If you’re in a geographical area of Undue Concentration, you have to file with the City Clerk on a form provided by the Department of Cannabis Regulation (“DCR”), “a request that the City Council find that approval of the License application would serve public convenience or necessity, supported by evidence in the record.” If the City Council does not act on your request within 90 days, it will be deemed to support “public convenience.” See here for the City’s calculations around Undue Concentration.
For the actual licensing process, DCR is your first stop for submitting your license application once the application window opens. Whether you ultimately get your license though will be decided by the City of L.A. Cannabis Regulation Commission (“Commission”). Within 10 days of determining your license application is complete, the DCR will instruct you to provide mailed notice of your application to the owner or owners of business premises, and to the owners and occupants of all property, within 500 feet of your proposed premises property line. Written notice must also be given to the closest neighborhood council, the closest business improvement district and the City Council office within which your proposed business is situated. And for any public hearings regarding your license application, you have to provide written notice of that hearing to all of the foregoing no less than 45 days prior to the date of the hearings.
For retail commercial cannabis activity (which is defined to include sales and distribution of cannabis to the public) and for non-retail commercial cannabis activity taking place in a space that’s more than 30,000 square feet, once your license application is complete and you undergo a mandatory pre-license inspection, the DCR must tell you within 60 days whether they will deny your license application or recommend you to the Commission for a license. DCR can deny your license application with no hearing and based only on written findings for several grounds as laid out in the Cannabis Procedures ordinance, including for being non-responsive, because of Undue Concentration (unless the public convenience exception is met), or because you made material misrepresentations in your application. If DCR recommends the Commission grant you a license, a public hearing must then be held “within the geographic area of the Area Planning Commission”. At this point, the Commission basically has all authority to consider the entire record, Undue Concentration, all public testimony, any public safety issues, and the recommendation of the DCR in deciding whether to issue a license.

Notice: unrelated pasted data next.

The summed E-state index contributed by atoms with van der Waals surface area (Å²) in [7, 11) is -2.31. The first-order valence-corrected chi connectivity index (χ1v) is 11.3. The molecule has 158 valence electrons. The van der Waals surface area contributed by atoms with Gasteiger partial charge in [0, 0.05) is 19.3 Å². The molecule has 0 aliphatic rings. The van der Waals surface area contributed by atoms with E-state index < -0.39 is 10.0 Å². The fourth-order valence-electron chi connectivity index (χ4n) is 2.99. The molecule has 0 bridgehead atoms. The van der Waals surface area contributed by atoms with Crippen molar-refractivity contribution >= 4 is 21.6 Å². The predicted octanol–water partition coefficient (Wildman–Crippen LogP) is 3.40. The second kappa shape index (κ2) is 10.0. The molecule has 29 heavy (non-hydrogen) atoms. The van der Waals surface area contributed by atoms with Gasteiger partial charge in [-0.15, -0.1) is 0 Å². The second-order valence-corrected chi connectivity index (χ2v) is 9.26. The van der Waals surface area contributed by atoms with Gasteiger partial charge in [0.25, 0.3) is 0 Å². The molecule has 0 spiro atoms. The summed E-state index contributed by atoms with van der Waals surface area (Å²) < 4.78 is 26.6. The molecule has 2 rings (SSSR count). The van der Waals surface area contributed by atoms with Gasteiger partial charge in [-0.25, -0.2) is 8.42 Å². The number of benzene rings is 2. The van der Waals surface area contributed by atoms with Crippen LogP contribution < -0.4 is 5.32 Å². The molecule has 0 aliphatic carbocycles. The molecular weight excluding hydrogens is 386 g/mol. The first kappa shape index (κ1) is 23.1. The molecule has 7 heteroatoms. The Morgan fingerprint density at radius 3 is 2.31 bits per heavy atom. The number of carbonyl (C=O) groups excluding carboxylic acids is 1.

For non-retail commercial cannabis activity taking place in a space that’s less than 30,000 square feet, the licensing process is simpler where the DCR can just deny or issue the license without a hearing within 60 days of receiving a complete application and completing a pre-license inspection.
With this kind of comprehensive regulation, it’s not going to be easy to get through the gauntlet of DCR and/or the Commission to receive a local license, so license applicants should prepare themselves accordingly ahead of January 1. In addition, the state opened temporary licensing this past Friday and to better prepare folks for temporary and annual licensing, my firm will be hosting a free webinar on December 18th to cover the ins, outs, and gritty details. For more information and to register for that webinar, see here.